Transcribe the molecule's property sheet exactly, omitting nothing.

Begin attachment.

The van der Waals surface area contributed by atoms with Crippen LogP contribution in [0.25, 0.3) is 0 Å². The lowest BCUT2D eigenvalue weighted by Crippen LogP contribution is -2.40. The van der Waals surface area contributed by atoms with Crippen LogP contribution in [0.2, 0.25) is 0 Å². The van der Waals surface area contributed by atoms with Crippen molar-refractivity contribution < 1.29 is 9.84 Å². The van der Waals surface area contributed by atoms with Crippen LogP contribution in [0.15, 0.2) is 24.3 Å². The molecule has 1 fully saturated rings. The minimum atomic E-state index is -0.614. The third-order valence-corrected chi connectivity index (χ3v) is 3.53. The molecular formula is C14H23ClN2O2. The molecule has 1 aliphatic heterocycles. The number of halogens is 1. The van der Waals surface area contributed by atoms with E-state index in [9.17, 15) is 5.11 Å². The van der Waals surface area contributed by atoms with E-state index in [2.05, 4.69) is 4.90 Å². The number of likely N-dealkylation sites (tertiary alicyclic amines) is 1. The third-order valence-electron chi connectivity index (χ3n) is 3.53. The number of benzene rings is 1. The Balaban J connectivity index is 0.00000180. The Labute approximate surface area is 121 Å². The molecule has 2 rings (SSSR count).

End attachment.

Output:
The van der Waals surface area contributed by atoms with Crippen LogP contribution in [0.25, 0.3) is 0 Å². The lowest BCUT2D eigenvalue weighted by Crippen LogP contribution is -2.40. The van der Waals surface area contributed by atoms with Crippen LogP contribution in [0.2, 0.25) is 0 Å². The van der Waals surface area contributed by atoms with Crippen molar-refractivity contribution < 1.29 is 9.84 Å². The van der Waals surface area contributed by atoms with Crippen LogP contribution in [0.15, 0.2) is 24.3 Å². The molecule has 1 fully saturated rings. The minimum atomic E-state index is -0.614. The third-order valence-corrected chi connectivity index (χ3v) is 3.53. The molecular formula is C14H23ClN2O2. The molecule has 1 aliphatic heterocycles. The number of halogens is 1. The van der Waals surface area contributed by atoms with E-state index in [9.17, 15) is 5.11 Å². The van der Waals surface area contributed by atoms with E-state index in [2.05, 4.69) is 4.90 Å². The number of likely N-dealkylation sites (tertiary alicyclic amines) is 1. The third-order valence-electron chi connectivity index (χ3n) is 3.53. The number of benzene rings is 1. The Balaban J connectivity index is 0.00000180. The Labute approximate surface area is 121 Å². The molecule has 2 rings (SSSR count).